What are the most recent Slimming World changes?
Slimming World groups were forced to close in mid-March due to the coronavirus lockdown and moved to emergency virtual groups.
But the doors reopened in August and members were invited back to 'real-life groups' with extra safety measures.
A maximum of 25-30 members were allowed in each group with sessions lasting around 45 minutes.
To help maintain social distancing, members are asked to let their consultant know which sessions they will be attending.
There are also one-way systems to move around the room, hand sanitisers and wipes, as well as markers on the floor.
'Sneeze screens' were introduced to keep people at a safe distance on the scales, while seats are placed at 1m apart.
Members are also asked to wear a face covering and bring their own drink and pen.
Shoes must be kept on while at the scales, with members advised to stick to wearing the same pair for now.
Consultants and members are also asked to wipe down their own chair at the end of each meeting.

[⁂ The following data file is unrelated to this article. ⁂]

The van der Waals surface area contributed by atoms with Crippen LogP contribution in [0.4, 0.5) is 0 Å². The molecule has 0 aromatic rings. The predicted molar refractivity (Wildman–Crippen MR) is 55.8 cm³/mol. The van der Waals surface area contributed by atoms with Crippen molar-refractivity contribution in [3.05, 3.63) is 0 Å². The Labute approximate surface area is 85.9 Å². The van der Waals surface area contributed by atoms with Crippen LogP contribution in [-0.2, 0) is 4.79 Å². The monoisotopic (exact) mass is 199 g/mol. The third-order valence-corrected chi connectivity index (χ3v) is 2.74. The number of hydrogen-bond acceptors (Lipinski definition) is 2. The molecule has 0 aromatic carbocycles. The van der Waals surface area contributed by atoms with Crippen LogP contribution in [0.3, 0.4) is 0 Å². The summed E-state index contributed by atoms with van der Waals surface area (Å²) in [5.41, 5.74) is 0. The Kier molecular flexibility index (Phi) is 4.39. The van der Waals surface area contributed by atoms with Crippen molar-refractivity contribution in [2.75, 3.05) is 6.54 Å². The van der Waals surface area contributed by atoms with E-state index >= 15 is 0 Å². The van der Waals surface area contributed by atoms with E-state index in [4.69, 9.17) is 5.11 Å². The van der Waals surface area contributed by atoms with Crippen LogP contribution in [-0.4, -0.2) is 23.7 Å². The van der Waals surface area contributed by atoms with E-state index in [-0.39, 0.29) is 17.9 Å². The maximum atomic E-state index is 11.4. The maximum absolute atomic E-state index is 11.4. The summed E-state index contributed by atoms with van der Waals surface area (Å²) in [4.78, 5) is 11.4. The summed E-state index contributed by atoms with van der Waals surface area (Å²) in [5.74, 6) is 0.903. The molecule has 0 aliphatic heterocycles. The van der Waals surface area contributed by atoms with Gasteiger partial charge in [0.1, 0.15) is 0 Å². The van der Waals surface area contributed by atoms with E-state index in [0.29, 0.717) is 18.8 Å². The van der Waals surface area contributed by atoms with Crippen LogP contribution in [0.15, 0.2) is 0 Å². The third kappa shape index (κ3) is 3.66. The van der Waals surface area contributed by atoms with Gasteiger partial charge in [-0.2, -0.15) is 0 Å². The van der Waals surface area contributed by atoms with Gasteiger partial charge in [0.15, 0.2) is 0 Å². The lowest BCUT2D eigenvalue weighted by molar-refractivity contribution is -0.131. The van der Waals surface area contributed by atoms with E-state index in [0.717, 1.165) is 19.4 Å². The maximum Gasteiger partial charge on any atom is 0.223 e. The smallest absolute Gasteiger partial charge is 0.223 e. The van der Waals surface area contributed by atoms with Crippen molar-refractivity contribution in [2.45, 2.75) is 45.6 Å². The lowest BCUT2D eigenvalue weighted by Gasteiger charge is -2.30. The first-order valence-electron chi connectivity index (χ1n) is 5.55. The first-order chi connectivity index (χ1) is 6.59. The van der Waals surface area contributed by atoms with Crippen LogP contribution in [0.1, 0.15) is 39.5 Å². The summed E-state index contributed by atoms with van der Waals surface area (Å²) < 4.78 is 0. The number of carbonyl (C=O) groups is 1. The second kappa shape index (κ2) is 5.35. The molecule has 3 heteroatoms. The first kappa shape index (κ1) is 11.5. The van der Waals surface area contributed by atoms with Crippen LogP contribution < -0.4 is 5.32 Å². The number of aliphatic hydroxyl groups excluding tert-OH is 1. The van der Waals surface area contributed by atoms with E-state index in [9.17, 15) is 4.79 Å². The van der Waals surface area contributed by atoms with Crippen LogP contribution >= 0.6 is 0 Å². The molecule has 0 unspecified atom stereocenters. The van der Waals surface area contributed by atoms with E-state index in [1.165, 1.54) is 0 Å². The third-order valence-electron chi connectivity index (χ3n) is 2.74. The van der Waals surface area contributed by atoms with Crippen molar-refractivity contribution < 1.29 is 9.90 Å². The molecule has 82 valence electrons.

Does the Slimming World diet work and are there any success stories?
According to Slimming World, members lose eight per cent of their body weight in six months, and 13 per cent in a year.
Former Casualty actress Rebecca Wheatley was named Slimming World's Woman of the Year in 2005, after losing more than half her weight.
The 5ft 11in star lost a whopping 12 stone, dropping from a size 32 to a size 12 in two years following being ashamed of how she looked at her wedding.
A mother of two who feared she would not live to see her children grow up because she was so heavy has lost more than half her body weight in just ten months.
Another mum, June Adams, lost 6½st after a spa snap of herself reminded her of Shrek’s Princess Fiona.
Determined to beat the bulge, she saw an advert for Slimming World and signed up straight away – and 18 months later dropped six dress sizes and lost an incredible 6st 7.5lbs.